This sign was important when trains ran the length of the elevator.
The secret sweet-yet-salty center of the nameless factoryscape. Home base, tuned to rule the AC and turn out Product X at record rates, I’m sure.
“But everyone I used to know was either dead or in prison So I came back to Minneapolis this time I think I’m gonna stay” -Tom Waits
Sleeping bags mark this former courtyard as a crash pad for the local homeless.
A view of the Harris offices, complete with great block glass.
Redlining is the practice of shutting certain races out of neighborhoods, and it is still a big problem today. Such behaviors were a big factor in creating the need for these projects.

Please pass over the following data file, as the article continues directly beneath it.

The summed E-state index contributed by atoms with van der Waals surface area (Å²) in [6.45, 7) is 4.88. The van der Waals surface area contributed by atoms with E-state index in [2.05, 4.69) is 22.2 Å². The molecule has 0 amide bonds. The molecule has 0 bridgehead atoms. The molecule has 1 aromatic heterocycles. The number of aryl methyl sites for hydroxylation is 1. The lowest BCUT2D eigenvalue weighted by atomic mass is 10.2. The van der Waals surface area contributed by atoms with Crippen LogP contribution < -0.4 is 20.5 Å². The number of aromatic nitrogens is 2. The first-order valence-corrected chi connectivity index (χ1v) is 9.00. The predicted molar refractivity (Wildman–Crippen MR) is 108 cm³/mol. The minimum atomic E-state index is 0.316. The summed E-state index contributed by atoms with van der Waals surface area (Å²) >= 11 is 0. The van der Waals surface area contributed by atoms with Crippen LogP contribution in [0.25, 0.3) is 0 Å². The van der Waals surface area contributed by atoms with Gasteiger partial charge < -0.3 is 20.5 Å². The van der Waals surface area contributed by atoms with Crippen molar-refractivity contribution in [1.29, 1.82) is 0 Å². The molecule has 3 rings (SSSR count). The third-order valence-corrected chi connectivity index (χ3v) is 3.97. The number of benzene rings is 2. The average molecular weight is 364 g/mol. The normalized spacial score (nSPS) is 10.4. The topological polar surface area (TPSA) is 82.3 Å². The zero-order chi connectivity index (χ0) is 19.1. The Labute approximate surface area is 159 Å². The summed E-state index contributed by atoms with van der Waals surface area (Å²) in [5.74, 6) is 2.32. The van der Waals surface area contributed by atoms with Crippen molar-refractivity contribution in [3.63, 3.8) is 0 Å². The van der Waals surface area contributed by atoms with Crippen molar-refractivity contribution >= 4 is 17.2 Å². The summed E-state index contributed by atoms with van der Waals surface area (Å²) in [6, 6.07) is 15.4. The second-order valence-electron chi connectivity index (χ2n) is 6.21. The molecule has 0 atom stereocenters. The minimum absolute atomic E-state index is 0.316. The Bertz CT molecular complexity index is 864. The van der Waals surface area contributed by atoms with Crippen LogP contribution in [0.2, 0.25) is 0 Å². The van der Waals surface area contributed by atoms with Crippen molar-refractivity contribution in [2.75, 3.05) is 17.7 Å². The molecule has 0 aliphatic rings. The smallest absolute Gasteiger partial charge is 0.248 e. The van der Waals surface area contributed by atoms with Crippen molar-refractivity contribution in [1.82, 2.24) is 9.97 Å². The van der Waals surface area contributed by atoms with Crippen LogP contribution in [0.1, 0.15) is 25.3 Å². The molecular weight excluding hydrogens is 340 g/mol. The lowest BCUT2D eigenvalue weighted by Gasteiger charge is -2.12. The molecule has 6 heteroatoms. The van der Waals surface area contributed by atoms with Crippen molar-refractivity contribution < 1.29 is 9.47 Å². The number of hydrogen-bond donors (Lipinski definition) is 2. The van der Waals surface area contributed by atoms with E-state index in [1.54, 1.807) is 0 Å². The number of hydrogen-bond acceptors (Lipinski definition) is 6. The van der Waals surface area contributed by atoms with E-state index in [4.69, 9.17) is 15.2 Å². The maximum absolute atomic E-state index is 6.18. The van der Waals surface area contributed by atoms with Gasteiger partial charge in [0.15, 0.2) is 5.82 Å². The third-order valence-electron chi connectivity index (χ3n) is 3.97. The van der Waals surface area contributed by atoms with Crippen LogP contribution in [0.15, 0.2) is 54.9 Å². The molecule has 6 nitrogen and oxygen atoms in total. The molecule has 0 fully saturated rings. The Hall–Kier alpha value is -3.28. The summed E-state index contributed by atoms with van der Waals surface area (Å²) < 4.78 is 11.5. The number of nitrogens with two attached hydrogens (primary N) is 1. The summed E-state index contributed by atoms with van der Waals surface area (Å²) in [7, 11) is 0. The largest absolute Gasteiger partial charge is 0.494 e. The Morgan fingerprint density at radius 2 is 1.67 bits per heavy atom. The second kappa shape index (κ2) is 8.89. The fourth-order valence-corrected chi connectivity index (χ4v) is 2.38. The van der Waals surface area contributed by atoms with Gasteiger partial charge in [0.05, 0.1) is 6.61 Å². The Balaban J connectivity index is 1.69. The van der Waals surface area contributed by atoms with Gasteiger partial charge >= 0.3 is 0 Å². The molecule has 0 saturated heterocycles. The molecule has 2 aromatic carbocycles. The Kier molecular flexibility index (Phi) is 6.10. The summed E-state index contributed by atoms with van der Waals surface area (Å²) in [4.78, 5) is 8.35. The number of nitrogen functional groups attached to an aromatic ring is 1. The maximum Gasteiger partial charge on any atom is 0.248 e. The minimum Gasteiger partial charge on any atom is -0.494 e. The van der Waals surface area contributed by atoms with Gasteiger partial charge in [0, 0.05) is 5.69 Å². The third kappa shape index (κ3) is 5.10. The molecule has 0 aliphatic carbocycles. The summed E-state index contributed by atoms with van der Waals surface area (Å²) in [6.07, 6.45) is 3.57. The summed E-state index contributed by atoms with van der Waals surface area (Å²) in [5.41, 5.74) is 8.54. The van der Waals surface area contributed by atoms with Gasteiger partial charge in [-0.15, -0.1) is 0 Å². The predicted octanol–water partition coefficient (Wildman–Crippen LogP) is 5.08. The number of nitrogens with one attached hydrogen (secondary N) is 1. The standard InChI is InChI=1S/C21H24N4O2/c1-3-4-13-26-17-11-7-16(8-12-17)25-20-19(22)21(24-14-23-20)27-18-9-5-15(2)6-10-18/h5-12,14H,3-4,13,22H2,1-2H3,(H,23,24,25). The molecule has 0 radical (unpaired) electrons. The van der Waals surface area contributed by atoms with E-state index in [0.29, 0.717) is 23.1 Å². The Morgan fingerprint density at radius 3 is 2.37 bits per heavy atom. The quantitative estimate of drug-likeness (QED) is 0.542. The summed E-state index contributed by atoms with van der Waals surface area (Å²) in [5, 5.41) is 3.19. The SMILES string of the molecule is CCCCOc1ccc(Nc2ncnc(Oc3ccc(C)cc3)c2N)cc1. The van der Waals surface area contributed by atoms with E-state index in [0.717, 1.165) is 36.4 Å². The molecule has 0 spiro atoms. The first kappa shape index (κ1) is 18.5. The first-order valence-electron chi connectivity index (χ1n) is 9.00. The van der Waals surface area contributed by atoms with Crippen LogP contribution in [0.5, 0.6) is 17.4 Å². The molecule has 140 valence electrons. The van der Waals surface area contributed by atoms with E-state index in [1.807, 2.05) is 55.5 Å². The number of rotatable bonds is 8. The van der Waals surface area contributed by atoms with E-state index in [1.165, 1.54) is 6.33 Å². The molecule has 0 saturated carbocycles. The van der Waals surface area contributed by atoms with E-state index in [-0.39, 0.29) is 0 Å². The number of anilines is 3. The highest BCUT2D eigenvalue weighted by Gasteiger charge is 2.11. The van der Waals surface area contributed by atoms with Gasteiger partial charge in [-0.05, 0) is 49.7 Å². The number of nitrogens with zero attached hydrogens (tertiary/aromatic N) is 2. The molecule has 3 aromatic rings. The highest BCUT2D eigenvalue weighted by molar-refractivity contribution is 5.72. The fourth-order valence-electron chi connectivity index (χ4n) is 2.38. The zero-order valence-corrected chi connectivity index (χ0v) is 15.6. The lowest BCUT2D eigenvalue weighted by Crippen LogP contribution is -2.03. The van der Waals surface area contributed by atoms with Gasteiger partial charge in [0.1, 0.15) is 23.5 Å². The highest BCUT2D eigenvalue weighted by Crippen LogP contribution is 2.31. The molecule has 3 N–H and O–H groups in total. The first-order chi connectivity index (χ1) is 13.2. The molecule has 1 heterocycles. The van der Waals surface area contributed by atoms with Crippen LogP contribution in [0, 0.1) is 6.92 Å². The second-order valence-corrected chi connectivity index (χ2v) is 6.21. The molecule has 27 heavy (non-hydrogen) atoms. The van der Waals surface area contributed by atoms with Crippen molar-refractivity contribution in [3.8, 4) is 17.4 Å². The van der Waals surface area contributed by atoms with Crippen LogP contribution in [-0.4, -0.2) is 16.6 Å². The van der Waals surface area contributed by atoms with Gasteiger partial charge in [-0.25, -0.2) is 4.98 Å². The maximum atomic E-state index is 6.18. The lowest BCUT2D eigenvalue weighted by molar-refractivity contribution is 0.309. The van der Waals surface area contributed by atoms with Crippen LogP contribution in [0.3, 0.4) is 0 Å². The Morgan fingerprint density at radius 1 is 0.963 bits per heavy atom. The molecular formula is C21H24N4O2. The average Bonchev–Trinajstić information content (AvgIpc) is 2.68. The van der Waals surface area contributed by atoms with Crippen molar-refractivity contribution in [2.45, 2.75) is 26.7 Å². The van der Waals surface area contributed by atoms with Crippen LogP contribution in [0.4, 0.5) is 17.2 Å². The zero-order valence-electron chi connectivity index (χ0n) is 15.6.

One of two projectors, still set to run old 3D flicks.
The Brown Hotel still stands, but has recently gone out of business again. One of the nice things about historic buildings in New Mexico, though, is things tend to stay around a lot longer than if they were subjected to lots of rain and snow. It will probably be reopened eventually.
The pitch of the roof is more typical for areas with lots of snow—not the border of Ohio and Kentucky. So, I assume this roofline accommodated some equipment inside for trains—note the tracks.